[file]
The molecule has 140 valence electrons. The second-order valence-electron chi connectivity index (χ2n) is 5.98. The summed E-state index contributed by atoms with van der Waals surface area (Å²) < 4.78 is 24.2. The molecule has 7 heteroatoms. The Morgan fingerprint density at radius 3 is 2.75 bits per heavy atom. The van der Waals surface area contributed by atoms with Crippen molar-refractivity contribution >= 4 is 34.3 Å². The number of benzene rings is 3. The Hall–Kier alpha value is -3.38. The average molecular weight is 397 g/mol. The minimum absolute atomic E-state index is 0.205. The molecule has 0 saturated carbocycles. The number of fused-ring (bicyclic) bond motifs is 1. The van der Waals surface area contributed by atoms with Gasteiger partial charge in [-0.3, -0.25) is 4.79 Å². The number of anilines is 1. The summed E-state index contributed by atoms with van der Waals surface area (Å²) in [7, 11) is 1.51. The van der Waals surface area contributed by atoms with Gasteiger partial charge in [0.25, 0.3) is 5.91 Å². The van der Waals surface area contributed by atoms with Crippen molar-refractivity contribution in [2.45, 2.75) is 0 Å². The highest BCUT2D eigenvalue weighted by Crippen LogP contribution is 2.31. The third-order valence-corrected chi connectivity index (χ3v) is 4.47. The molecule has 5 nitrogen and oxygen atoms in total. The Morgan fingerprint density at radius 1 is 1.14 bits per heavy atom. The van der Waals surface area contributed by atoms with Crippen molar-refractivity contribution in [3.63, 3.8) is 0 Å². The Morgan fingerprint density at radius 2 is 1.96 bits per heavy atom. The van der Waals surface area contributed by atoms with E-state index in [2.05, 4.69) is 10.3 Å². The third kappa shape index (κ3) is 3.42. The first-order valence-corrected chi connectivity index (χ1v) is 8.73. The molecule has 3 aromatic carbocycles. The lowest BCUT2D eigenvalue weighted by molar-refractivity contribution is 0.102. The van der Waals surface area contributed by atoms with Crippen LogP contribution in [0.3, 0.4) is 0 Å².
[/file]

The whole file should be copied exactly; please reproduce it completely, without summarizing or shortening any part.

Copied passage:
The molecule has 140 valence electrons. The second-order valence-electron chi connectivity index (χ2n) is 5.98. The summed E-state index contributed by atoms with van der Waals surface area (Å²) < 4.78 is 24.2. The molecule has 7 heteroatoms. The Morgan fingerprint density at radius 3 is 2.75 bits per heavy atom. The van der Waals surface area contributed by atoms with Crippen molar-refractivity contribution >= 4 is 34.3 Å². The number of benzene rings is 3. The Hall–Kier alpha value is -3.38. The average molecular weight is 397 g/mol. The minimum absolute atomic E-state index is 0.205. The molecule has 0 saturated carbocycles. The number of fused-ring (bicyclic) bond motifs is 1. The van der Waals surface area contributed by atoms with Gasteiger partial charge in [-0.3, -0.25) is 4.79 Å². The number of anilines is 1. The summed E-state index contributed by atoms with van der Waals surface area (Å²) in [7, 11) is 1.51. The van der Waals surface area contributed by atoms with Gasteiger partial charge in [0.25, 0.3) is 5.91 Å². The van der Waals surface area contributed by atoms with Crippen molar-refractivity contribution in [2.45, 2.75) is 0 Å². The highest BCUT2D eigenvalue weighted by Crippen LogP contribution is 2.31. The third-order valence-corrected chi connectivity index (χ3v) is 4.47. The molecule has 5 nitrogen and oxygen atoms in total. The Morgan fingerprint density at radius 1 is 1.14 bits per heavy atom. The van der Waals surface area contributed by atoms with Crippen molar-refractivity contribution in [3.63, 3.8) is 0 Å². The Morgan fingerprint density at radius 2 is 1.96 bits per heavy atom. The van der Waals surface area contributed by atoms with E-state index in [2.05, 4.69) is 10.3 Å². The third kappa shape index (κ3) is 3.42. The first-order valence-corrected chi connectivity index (χ1v) is 8.73. The molecule has 3 aromatic carbocycles. The lowest BCUT2D eigenvalue weighted by molar-refractivity contribution is 0.102. The van der Waals surface area contributed by atoms with Crippen LogP contribution in [0.3, 0.4) is 0 Å².